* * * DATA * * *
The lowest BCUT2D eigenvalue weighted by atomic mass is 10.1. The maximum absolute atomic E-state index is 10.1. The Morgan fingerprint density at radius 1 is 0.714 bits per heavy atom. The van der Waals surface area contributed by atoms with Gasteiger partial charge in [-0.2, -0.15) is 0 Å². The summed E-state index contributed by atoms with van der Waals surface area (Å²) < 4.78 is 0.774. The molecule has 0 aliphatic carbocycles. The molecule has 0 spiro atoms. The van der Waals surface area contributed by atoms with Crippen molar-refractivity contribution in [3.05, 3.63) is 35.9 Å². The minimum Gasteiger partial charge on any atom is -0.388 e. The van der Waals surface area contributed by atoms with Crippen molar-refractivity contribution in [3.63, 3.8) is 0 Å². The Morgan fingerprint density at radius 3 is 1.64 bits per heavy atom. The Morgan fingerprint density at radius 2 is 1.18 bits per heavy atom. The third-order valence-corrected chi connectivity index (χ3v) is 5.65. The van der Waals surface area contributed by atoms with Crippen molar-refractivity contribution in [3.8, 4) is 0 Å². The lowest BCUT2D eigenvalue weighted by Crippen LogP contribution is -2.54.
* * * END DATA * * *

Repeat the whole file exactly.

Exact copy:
The lowest BCUT2D eigenvalue weighted by atomic mass is 10.1. The maximum absolute atomic E-state index is 10.1. The Morgan fingerprint density at radius 1 is 0.714 bits per heavy atom. The van der Waals surface area contributed by atoms with Gasteiger partial charge in [-0.2, -0.15) is 0 Å². The summed E-state index contributed by atoms with van der Waals surface area (Å²) < 4.78 is 0.774. The molecule has 0 aliphatic carbocycles. The molecule has 0 spiro atoms. The van der Waals surface area contributed by atoms with Crippen molar-refractivity contribution in [3.05, 3.63) is 35.9 Å². The minimum Gasteiger partial charge on any atom is -0.388 e. The van der Waals surface area contributed by atoms with Crippen molar-refractivity contribution in [3.63, 3.8) is 0 Å². The Morgan fingerprint density at radius 3 is 1.64 bits per heavy atom. The Morgan fingerprint density at radius 2 is 1.18 bits per heavy atom. The third-order valence-corrected chi connectivity index (χ3v) is 5.65. The van der Waals surface area contributed by atoms with Crippen molar-refractivity contribution in [3.8, 4) is 0 Å². The lowest BCUT2D eigenvalue weighted by Crippen LogP contribution is -2.54.